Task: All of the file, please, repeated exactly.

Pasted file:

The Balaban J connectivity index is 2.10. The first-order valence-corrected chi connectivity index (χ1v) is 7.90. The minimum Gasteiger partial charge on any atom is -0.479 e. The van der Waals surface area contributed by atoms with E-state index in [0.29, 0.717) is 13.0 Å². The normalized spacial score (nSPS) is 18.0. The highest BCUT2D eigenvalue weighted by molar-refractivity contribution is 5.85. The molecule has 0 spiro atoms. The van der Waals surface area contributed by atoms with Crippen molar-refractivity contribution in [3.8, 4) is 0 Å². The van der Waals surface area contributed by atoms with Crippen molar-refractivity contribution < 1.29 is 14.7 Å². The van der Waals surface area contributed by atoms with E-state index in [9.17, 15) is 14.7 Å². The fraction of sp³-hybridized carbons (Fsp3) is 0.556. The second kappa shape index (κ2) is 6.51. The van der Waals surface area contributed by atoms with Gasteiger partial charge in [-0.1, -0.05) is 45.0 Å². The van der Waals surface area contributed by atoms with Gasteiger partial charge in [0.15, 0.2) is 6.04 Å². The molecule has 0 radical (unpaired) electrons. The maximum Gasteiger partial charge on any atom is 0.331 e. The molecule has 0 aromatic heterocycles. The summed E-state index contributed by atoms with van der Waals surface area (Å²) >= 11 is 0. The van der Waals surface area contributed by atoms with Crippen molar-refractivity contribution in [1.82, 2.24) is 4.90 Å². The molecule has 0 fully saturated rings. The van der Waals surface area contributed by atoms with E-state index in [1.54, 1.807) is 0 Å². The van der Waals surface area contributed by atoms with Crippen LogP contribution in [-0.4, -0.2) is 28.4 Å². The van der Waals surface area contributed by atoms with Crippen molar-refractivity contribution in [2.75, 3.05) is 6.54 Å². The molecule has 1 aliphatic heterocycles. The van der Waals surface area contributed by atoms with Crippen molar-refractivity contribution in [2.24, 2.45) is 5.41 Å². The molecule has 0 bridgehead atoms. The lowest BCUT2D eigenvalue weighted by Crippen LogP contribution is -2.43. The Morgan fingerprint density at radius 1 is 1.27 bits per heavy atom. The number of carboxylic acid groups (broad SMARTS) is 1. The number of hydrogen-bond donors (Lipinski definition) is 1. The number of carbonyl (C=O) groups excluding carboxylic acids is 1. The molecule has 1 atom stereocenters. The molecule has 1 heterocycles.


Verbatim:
The Balaban J connectivity index is 2.10. The first-order valence-corrected chi connectivity index (χ1v) is 7.90. The minimum Gasteiger partial charge on any atom is -0.479 e. The van der Waals surface area contributed by atoms with E-state index in [0.29, 0.717) is 13.0 Å². The normalized spacial score (nSPS) is 18.0. The highest BCUT2D eigenvalue weighted by molar-refractivity contribution is 5.85. The molecule has 0 spiro atoms. The van der Waals surface area contributed by atoms with Crippen molar-refractivity contribution in [3.8, 4) is 0 Å². The van der Waals surface area contributed by atoms with Crippen molar-refractivity contribution < 1.29 is 14.7 Å². The van der Waals surface area contributed by atoms with E-state index in [9.17, 15) is 14.7 Å². The fraction of sp³-hybridized carbons (Fsp3) is 0.556. The second kappa shape index (κ2) is 6.51. The van der Waals surface area contributed by atoms with Gasteiger partial charge in [-0.1, -0.05) is 45.0 Å². The van der Waals surface area contributed by atoms with Gasteiger partial charge in [0.15, 0.2) is 6.04 Å². The molecule has 0 radical (unpaired) electrons. The maximum Gasteiger partial charge on any atom is 0.331 e. The molecule has 0 aromatic heterocycles. The summed E-state index contributed by atoms with van der Waals surface area (Å²) >= 11 is 0. The van der Waals surface area contributed by atoms with Crippen molar-refractivity contribution in [1.82, 2.24) is 4.90 Å². The molecule has 0 fully saturated rings. The van der Waals surface area contributed by atoms with E-state index in [1.54, 1.807) is 0 Å². The van der Waals surface area contributed by atoms with Crippen LogP contribution in [-0.4, -0.2) is 28.4 Å². The van der Waals surface area contributed by atoms with Crippen molar-refractivity contribution in [2.75, 3.05) is 6.54 Å². The molecule has 1 aliphatic heterocycles. The van der Waals surface area contributed by atoms with Crippen molar-refractivity contribution in [2.24, 2.45) is 5.41 Å². The molecule has 0 bridgehead atoms. The lowest BCUT2D eigenvalue weighted by Crippen LogP contribution is -2.43. The Morgan fingerprint density at radius 1 is 1.27 bits per heavy atom. The number of carboxylic acid groups (broad SMARTS) is 1. The number of hydrogen-bond donors (Lipinski definition) is 1. The number of carbonyl (C=O) groups excluding carboxylic acids is 1. The molecule has 1 atom stereocenters. The molecule has 1 heterocycles.